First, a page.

For the industry to remain competitive, employers and recruiters in the field will need to step up awareness and curb appeal to attract Millennials who can fill the predicted “job gap” left by the Baby Boomers.
It will be an uphill battle. Millennials are constantly told that, to have a successful career and to support a family, that they must go to college. But do they?
Skills vs. degrees
A job in manufacturing typically doesn’t rate for the 18- to 34-year-olds of today. Most Millennials, almost by default, are graduating from four-year institutions.
It’s a decision that pays out over their careers. Pew Research says those with degrees out-earn those with only some college or a high school diploma by $15,500 to $17,500 annually.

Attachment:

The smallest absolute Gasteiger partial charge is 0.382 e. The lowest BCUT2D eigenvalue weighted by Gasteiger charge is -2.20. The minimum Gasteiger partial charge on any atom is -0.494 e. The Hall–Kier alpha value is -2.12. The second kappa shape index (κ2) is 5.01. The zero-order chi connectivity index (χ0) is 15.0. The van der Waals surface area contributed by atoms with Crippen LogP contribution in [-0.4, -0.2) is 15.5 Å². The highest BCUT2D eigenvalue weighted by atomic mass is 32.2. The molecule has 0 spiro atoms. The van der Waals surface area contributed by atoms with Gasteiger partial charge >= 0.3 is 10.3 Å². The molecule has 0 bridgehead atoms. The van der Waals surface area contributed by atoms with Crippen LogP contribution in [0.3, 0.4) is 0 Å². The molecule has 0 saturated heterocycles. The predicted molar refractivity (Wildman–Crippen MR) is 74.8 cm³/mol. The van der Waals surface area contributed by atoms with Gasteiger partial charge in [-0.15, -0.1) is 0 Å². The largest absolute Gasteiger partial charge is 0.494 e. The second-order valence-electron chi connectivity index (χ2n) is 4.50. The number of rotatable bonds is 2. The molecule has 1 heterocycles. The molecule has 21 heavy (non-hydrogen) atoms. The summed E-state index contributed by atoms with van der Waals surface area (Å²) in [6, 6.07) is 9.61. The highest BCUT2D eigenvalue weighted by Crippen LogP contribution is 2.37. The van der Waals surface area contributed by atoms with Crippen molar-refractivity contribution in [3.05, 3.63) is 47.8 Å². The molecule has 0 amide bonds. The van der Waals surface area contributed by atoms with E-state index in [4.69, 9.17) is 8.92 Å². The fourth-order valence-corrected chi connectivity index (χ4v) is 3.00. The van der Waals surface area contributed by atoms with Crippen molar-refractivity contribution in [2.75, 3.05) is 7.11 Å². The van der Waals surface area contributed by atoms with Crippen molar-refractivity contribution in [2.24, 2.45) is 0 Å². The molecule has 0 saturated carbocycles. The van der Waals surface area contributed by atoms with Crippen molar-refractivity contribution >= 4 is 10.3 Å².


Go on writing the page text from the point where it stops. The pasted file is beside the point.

What Millennials don’t know is that on-the-job training in manufacturing doesn’t automatically exclude the bump in pay that comes with a bachelor’s degree. More skill still means better pay, said Paul Anselmo, president of New Century Careers, a free training program for those looking to get into a skilled trade.
Along with training, many companies are offering to help pay for employees to obtain an advanced degree — making it possible to avoid the massive student debt that this generation has become accustomed to.
That support and the industry’s aging workforce have positioned Millennials to climb up the career ladder easier than ever before, Anselmo said.
But the stigma of a job in manufacturing is still hard to overcome. “You could tell them [about the opportunities] every day of the week … It just doesn’t register for some reason,” he said.